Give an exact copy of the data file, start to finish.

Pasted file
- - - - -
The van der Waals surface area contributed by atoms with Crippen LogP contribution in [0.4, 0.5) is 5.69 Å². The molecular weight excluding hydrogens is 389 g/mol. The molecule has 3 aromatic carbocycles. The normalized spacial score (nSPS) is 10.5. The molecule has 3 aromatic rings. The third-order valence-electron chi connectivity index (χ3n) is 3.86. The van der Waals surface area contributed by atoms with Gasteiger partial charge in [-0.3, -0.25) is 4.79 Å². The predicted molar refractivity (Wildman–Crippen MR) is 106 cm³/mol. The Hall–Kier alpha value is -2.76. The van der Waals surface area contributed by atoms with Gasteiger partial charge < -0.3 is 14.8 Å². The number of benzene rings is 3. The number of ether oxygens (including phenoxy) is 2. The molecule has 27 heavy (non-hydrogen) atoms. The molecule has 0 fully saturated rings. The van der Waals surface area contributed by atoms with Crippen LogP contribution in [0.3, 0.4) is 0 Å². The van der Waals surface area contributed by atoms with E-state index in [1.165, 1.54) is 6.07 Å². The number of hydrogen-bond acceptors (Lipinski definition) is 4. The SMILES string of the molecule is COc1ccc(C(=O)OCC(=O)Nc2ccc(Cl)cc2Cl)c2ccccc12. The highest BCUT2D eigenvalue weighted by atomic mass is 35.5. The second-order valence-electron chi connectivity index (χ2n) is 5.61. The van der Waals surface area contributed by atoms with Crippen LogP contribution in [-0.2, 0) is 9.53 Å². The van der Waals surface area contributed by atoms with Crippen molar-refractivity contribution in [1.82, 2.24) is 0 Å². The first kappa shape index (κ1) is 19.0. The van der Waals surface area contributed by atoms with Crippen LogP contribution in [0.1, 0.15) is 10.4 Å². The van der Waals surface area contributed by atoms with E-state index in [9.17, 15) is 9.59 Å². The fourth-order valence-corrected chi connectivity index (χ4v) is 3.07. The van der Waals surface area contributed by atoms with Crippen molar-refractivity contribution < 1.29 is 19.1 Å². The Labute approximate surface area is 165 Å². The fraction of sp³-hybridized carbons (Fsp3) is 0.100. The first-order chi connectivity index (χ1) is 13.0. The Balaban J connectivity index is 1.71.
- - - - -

The van der Waals surface area contributed by atoms with Crippen LogP contribution in [0.4, 0.5) is 5.69 Å². The molecular weight excluding hydrogens is 389 g/mol. The molecule has 3 aromatic carbocycles. The normalized spacial score (nSPS) is 10.5. The molecule has 3 aromatic rings. The third-order valence-electron chi connectivity index (χ3n) is 3.86. The van der Waals surface area contributed by atoms with Gasteiger partial charge in [-0.3, -0.25) is 4.79 Å². The predicted molar refractivity (Wildman–Crippen MR) is 106 cm³/mol. The Hall–Kier alpha value is -2.76. The van der Waals surface area contributed by atoms with Gasteiger partial charge < -0.3 is 14.8 Å². The number of benzene rings is 3. The number of ether oxygens (including phenoxy) is 2. The molecule has 27 heavy (non-hydrogen) atoms. The molecule has 0 fully saturated rings. The van der Waals surface area contributed by atoms with Crippen LogP contribution in [0.3, 0.4) is 0 Å². The van der Waals surface area contributed by atoms with E-state index in [1.165, 1.54) is 6.07 Å². The number of hydrogen-bond acceptors (Lipinski definition) is 4. The SMILES string of the molecule is COc1ccc(C(=O)OCC(=O)Nc2ccc(Cl)cc2Cl)c2ccccc12. The highest BCUT2D eigenvalue weighted by atomic mass is 35.5. The second-order valence-electron chi connectivity index (χ2n) is 5.61. The van der Waals surface area contributed by atoms with Crippen LogP contribution in [-0.2, 0) is 9.53 Å². The van der Waals surface area contributed by atoms with Crippen molar-refractivity contribution in [1.82, 2.24) is 0 Å². The first kappa shape index (κ1) is 19.0. The van der Waals surface area contributed by atoms with Crippen LogP contribution in [0.1, 0.15) is 10.4 Å². The van der Waals surface area contributed by atoms with E-state index in [9.17, 15) is 9.59 Å². The fourth-order valence-corrected chi connectivity index (χ4v) is 3.07. The van der Waals surface area contributed by atoms with Crippen molar-refractivity contribution < 1.29 is 19.1 Å². The Labute approximate surface area is 165 Å². The fraction of sp³-hybridized carbons (Fsp3) is 0.100. The first-order chi connectivity index (χ1) is 13.0. The Balaban J connectivity index is 1.71.